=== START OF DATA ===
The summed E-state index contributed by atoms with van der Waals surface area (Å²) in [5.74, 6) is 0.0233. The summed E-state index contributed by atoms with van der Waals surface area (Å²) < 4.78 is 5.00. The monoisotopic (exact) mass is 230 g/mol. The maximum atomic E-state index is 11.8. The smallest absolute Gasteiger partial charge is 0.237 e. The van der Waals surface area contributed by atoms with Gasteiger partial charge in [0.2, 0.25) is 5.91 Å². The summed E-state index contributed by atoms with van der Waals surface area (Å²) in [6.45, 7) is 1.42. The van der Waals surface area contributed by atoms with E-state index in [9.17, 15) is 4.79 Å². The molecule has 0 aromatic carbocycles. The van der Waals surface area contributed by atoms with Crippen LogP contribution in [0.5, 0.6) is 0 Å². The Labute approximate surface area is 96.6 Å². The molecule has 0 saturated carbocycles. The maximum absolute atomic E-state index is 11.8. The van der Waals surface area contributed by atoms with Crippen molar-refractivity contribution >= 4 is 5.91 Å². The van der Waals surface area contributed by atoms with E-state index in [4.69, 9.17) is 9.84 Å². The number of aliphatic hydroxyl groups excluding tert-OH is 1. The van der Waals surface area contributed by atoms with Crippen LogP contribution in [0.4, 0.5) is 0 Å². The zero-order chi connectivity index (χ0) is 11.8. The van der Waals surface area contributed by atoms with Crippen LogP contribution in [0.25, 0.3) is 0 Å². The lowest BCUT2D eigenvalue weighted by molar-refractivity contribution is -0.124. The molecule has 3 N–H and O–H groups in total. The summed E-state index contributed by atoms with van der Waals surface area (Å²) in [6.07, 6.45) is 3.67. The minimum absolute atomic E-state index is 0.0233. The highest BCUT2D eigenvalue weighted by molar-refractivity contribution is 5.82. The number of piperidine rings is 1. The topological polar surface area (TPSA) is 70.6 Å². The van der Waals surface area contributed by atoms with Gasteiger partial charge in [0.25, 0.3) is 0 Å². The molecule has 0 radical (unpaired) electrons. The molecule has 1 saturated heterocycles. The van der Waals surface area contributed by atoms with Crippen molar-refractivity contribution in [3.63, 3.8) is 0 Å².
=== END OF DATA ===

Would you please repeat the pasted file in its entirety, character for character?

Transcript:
The summed E-state index contributed by atoms with van der Waals surface area (Å²) in [5.74, 6) is 0.0233. The summed E-state index contributed by atoms with van der Waals surface area (Å²) < 4.78 is 5.00. The monoisotopic (exact) mass is 230 g/mol. The maximum atomic E-state index is 11.8. The smallest absolute Gasteiger partial charge is 0.237 e. The van der Waals surface area contributed by atoms with Gasteiger partial charge in [0.2, 0.25) is 5.91 Å². The summed E-state index contributed by atoms with van der Waals surface area (Å²) in [6.45, 7) is 1.42. The van der Waals surface area contributed by atoms with E-state index in [9.17, 15) is 4.79 Å². The molecule has 0 aromatic carbocycles. The van der Waals surface area contributed by atoms with Crippen LogP contribution in [0.5, 0.6) is 0 Å². The Labute approximate surface area is 96.6 Å². The molecule has 0 saturated carbocycles. The maximum absolute atomic E-state index is 11.8. The van der Waals surface area contributed by atoms with Crippen molar-refractivity contribution >= 4 is 5.91 Å². The van der Waals surface area contributed by atoms with E-state index in [4.69, 9.17) is 9.84 Å². The number of aliphatic hydroxyl groups excluding tert-OH is 1. The van der Waals surface area contributed by atoms with Crippen LogP contribution in [0.4, 0.5) is 0 Å². The zero-order chi connectivity index (χ0) is 11.8. The van der Waals surface area contributed by atoms with Crippen LogP contribution in [0.25, 0.3) is 0 Å². The lowest BCUT2D eigenvalue weighted by molar-refractivity contribution is -0.124. The molecule has 3 N–H and O–H groups in total. The summed E-state index contributed by atoms with van der Waals surface area (Å²) in [6.07, 6.45) is 3.67. The minimum absolute atomic E-state index is 0.0233. The highest BCUT2D eigenvalue weighted by molar-refractivity contribution is 5.82. The number of piperidine rings is 1. The topological polar surface area (TPSA) is 70.6 Å². The van der Waals surface area contributed by atoms with Gasteiger partial charge in [0.25, 0.3) is 0 Å². The molecule has 0 radical (unpaired) electrons. The molecule has 1 saturated heterocycles. The van der Waals surface area contributed by atoms with Crippen molar-refractivity contribution in [3.63, 3.8) is 0 Å².